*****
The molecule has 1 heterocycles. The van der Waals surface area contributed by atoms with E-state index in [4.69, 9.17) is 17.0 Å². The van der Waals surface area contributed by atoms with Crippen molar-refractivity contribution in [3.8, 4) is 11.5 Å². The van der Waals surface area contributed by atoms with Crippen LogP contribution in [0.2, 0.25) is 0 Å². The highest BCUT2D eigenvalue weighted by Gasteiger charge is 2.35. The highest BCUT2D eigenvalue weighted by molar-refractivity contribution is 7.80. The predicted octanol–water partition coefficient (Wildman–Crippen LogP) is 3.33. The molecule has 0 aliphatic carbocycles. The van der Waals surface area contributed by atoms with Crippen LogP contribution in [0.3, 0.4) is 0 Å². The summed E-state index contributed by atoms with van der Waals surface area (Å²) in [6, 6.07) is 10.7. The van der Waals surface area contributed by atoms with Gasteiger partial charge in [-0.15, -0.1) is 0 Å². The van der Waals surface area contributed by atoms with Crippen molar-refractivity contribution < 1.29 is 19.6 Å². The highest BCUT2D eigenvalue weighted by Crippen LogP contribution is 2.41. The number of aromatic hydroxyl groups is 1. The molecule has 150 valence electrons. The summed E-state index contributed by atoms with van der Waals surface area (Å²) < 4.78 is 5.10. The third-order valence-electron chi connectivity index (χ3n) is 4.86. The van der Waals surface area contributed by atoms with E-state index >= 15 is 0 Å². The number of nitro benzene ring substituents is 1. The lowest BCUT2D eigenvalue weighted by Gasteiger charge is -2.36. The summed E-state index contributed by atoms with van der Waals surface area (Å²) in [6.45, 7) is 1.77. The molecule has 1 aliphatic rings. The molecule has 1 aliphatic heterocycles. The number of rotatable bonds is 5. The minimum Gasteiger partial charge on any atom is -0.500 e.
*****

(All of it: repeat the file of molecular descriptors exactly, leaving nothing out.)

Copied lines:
The molecule has 1 heterocycles. The van der Waals surface area contributed by atoms with E-state index in [4.69, 9.17) is 17.0 Å². The van der Waals surface area contributed by atoms with Crippen molar-refractivity contribution in [3.8, 4) is 11.5 Å². The van der Waals surface area contributed by atoms with Crippen LogP contribution in [0.2, 0.25) is 0 Å². The highest BCUT2D eigenvalue weighted by Gasteiger charge is 2.35. The highest BCUT2D eigenvalue weighted by molar-refractivity contribution is 7.80. The predicted octanol–water partition coefficient (Wildman–Crippen LogP) is 3.33. The molecule has 0 aliphatic carbocycles. The van der Waals surface area contributed by atoms with Crippen LogP contribution in [0.3, 0.4) is 0 Å². The summed E-state index contributed by atoms with van der Waals surface area (Å²) in [6, 6.07) is 10.7. The van der Waals surface area contributed by atoms with Gasteiger partial charge in [-0.15, -0.1) is 0 Å². The van der Waals surface area contributed by atoms with Crippen molar-refractivity contribution < 1.29 is 19.6 Å². The highest BCUT2D eigenvalue weighted by Crippen LogP contribution is 2.41. The number of aromatic hydroxyl groups is 1. The molecule has 150 valence electrons. The summed E-state index contributed by atoms with van der Waals surface area (Å²) < 4.78 is 5.10. The third-order valence-electron chi connectivity index (χ3n) is 4.86. The van der Waals surface area contributed by atoms with E-state index >= 15 is 0 Å². The number of nitro benzene ring substituents is 1. The lowest BCUT2D eigenvalue weighted by Gasteiger charge is -2.36. The summed E-state index contributed by atoms with van der Waals surface area (Å²) in [6.45, 7) is 1.77. The molecule has 1 aliphatic rings. The molecule has 1 aliphatic heterocycles. The number of rotatable bonds is 5. The minimum Gasteiger partial charge on any atom is -0.500 e.